The complexity of design in a home renovation

On this edition of our VE blog we want to share with you the design complexity behind a renovation project we’re currently carrying out in the West side of Vancouver, and the challenges faced when making the best custom place for our client.

Let’s start this project by highlighting one of the key features of this home renovation, its amazing set of stairs that seem to be floating and held up only by floor-to-ceiling glass on each side. In short it looks magical, but how is it being supported? Let’s dive into the details and the complications that come with such an intricate design.

As designers, we love these great, beautiful show pieces, but it all comes down to the execution; This is where our Design-Build process really shines!

For this showpiece with we started with a temporary set of construction stairs, the final set of stairs will come towards the end. The landing will have a structural metal frame that reduces the bulk, coming off the back wall. The glass panels will be on the side where the kitchen is, so it will be full glass, and of course, this structural glass will need to be specially made for this showpiece as it will not only support the landing but also every single riser that comes through.

What are some general complications with an extensive renovation in an old home?

One of the things about old homes is they’re not level, they’re not square and generally, everything’s just not quite true, so one of the big challenges with adding a showpiece like these stairs is trying to get everything straight, levelled, squared and with enough support for it. Its almost like the home is working against these changes!

In terms of build, one of the biggest challenges w over this stair design was that everything was so off level, and everything had to be wrapped apart and redone, which obviously adds cost and a bit of extra time. For this project, we had to give up the u-channel and instead we needed to add wood stops. We designed a wood stop system which allows them to have one side-stop mounted slide, and the stairs in support.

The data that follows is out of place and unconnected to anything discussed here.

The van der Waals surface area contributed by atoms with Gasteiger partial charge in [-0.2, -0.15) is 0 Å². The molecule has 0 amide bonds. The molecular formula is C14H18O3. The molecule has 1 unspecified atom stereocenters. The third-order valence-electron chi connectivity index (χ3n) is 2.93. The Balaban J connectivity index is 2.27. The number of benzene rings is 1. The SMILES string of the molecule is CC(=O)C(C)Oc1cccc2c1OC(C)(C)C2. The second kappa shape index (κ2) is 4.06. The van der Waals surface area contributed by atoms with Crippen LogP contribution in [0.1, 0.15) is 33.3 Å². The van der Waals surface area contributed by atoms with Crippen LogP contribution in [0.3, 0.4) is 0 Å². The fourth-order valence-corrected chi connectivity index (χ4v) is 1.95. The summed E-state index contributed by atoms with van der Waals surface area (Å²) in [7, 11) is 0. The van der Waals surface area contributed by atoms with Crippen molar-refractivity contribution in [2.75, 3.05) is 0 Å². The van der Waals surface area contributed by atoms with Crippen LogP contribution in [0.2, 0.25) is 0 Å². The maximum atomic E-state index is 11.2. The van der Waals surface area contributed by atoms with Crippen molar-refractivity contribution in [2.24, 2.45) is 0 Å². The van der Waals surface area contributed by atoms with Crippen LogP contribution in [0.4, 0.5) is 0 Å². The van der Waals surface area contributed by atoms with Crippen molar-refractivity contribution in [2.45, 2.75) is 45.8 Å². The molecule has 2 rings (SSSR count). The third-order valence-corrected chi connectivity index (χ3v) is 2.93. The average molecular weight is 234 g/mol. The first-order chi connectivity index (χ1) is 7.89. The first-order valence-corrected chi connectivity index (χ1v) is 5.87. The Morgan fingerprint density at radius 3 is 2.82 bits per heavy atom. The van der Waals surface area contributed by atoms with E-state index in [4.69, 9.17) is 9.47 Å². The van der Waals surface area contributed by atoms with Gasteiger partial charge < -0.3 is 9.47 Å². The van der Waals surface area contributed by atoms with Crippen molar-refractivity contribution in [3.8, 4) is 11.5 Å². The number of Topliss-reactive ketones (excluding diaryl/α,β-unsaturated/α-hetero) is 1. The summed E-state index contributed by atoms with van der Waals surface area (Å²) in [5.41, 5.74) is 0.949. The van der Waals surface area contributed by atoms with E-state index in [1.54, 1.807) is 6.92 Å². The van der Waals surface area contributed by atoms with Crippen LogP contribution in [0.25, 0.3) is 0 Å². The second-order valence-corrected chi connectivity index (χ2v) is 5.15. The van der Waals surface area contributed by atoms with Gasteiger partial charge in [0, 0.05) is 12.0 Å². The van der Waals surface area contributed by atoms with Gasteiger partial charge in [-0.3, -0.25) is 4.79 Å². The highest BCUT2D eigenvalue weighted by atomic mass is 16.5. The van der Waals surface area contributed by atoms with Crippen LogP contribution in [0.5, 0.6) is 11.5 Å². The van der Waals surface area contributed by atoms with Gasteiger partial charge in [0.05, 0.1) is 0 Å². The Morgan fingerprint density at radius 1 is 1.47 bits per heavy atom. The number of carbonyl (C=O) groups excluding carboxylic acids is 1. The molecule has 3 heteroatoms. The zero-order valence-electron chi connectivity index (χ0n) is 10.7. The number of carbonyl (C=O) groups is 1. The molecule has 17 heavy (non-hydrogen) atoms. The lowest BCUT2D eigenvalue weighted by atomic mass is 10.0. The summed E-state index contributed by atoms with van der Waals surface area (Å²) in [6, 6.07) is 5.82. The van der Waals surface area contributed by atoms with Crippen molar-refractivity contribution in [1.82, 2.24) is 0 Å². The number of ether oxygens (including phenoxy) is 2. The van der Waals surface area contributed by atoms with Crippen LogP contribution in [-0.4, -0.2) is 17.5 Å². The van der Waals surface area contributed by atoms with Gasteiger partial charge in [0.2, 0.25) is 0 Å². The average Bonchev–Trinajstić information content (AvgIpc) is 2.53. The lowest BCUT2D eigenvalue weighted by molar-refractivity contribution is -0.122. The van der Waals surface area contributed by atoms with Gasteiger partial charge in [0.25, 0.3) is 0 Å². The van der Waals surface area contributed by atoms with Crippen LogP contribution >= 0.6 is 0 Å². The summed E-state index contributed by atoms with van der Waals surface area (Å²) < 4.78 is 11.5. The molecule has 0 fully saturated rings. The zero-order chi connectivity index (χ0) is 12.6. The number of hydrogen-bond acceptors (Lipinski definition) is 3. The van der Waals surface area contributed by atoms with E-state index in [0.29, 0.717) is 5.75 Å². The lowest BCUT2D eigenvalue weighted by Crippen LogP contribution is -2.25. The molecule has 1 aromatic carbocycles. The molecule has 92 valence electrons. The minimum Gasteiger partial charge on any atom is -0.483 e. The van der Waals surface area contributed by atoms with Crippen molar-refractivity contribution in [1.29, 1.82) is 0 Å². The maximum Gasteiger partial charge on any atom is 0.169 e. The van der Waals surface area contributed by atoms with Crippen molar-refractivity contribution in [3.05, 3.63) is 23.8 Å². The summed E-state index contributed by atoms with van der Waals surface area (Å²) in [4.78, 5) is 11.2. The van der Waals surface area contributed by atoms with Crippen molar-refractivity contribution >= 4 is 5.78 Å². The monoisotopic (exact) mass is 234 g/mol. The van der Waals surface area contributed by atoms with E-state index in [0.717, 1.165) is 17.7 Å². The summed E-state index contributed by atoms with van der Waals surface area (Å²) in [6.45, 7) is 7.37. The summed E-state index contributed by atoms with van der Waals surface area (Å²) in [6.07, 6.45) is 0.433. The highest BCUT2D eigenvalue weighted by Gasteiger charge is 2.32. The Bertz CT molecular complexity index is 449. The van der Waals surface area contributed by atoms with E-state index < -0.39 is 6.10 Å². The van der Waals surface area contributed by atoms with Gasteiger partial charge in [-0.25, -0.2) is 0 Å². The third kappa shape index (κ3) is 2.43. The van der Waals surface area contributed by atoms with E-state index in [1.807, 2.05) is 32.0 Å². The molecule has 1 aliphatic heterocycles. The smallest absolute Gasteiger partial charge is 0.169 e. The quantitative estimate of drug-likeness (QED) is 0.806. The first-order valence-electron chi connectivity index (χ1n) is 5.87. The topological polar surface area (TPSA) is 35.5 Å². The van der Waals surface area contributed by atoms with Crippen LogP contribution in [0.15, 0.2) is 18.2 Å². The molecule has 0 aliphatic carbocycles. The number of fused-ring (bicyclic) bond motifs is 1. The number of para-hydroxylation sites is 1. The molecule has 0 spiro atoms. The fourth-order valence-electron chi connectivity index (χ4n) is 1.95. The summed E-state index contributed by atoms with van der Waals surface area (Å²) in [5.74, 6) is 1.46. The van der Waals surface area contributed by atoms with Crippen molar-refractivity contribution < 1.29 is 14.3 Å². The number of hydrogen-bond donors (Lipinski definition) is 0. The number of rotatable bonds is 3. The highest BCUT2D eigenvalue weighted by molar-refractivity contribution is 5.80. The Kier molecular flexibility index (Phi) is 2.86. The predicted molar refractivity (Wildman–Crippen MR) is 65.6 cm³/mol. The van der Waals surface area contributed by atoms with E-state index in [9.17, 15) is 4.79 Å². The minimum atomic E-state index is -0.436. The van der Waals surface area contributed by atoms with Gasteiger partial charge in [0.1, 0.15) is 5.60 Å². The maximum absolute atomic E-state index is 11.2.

However, there’s one new challenge to overcome, the client did not want a landing support on the walls, they wanted it to float; we had to explain to them that we can make it “visually look floating” but structurally the laws of physics still apply, and that’s still required.

Lessons learned and tips

  1. When doing a renovation make sure that you are having a good team behind you and that’s both; design and construction because designing renovations need a bit more time and cohesiveness between teams than a new house and your build team needs to be very exact
  2. When you get a confident design it’s important to have a design-build team working together from the beginning and ensure all teams are on same page
  3. Designers can dream up anything and everything but to build it correctly and properly is the test of a great team – bottom line is you’ve got to be able to build it!
  4. Make sure you find contractors whom you can build a good relationship – not every contractor is willing or able to have a good team with solid relationships

For more about this project check out our portfolio here.

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